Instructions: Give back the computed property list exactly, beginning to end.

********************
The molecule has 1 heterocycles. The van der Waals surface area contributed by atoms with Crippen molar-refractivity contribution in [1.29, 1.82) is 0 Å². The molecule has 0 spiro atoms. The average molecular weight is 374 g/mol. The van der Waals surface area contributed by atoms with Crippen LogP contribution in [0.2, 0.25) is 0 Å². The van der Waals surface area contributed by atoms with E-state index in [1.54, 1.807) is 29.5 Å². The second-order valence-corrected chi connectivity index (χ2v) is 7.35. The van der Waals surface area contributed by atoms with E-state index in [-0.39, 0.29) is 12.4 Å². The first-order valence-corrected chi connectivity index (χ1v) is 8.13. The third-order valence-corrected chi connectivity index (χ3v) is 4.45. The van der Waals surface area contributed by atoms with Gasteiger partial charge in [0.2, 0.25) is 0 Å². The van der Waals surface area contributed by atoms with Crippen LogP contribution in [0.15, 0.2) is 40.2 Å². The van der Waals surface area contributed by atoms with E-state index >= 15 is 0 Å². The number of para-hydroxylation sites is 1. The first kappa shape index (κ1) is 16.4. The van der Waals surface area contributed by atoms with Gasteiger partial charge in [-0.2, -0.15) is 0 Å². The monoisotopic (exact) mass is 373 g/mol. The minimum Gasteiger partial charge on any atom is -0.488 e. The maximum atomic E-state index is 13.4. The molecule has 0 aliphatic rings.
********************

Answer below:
The molecule has 1 heterocycles. The van der Waals surface area contributed by atoms with Crippen molar-refractivity contribution in [1.29, 1.82) is 0 Å². The molecule has 0 spiro atoms. The average molecular weight is 374 g/mol. The van der Waals surface area contributed by atoms with Crippen LogP contribution in [0.2, 0.25) is 0 Å². The van der Waals surface area contributed by atoms with E-state index in [1.54, 1.807) is 29.5 Å². The second-order valence-corrected chi connectivity index (χ2v) is 7.35. The van der Waals surface area contributed by atoms with E-state index in [-0.39, 0.29) is 12.4 Å². The first-order valence-corrected chi connectivity index (χ1v) is 8.13. The third-order valence-corrected chi connectivity index (χ3v) is 4.45. The van der Waals surface area contributed by atoms with Gasteiger partial charge in [0.2, 0.25) is 0 Å². The van der Waals surface area contributed by atoms with Crippen LogP contribution in [0.15, 0.2) is 40.2 Å². The van der Waals surface area contributed by atoms with E-state index >= 15 is 0 Å². The number of para-hydroxylation sites is 1. The first kappa shape index (κ1) is 16.4. The van der Waals surface area contributed by atoms with Gasteiger partial charge in [-0.2, -0.15) is 0 Å². The monoisotopic (exact) mass is 373 g/mol. The minimum Gasteiger partial charge on any atom is -0.488 e. The maximum atomic E-state index is 13.4. The molecule has 0 aliphatic rings.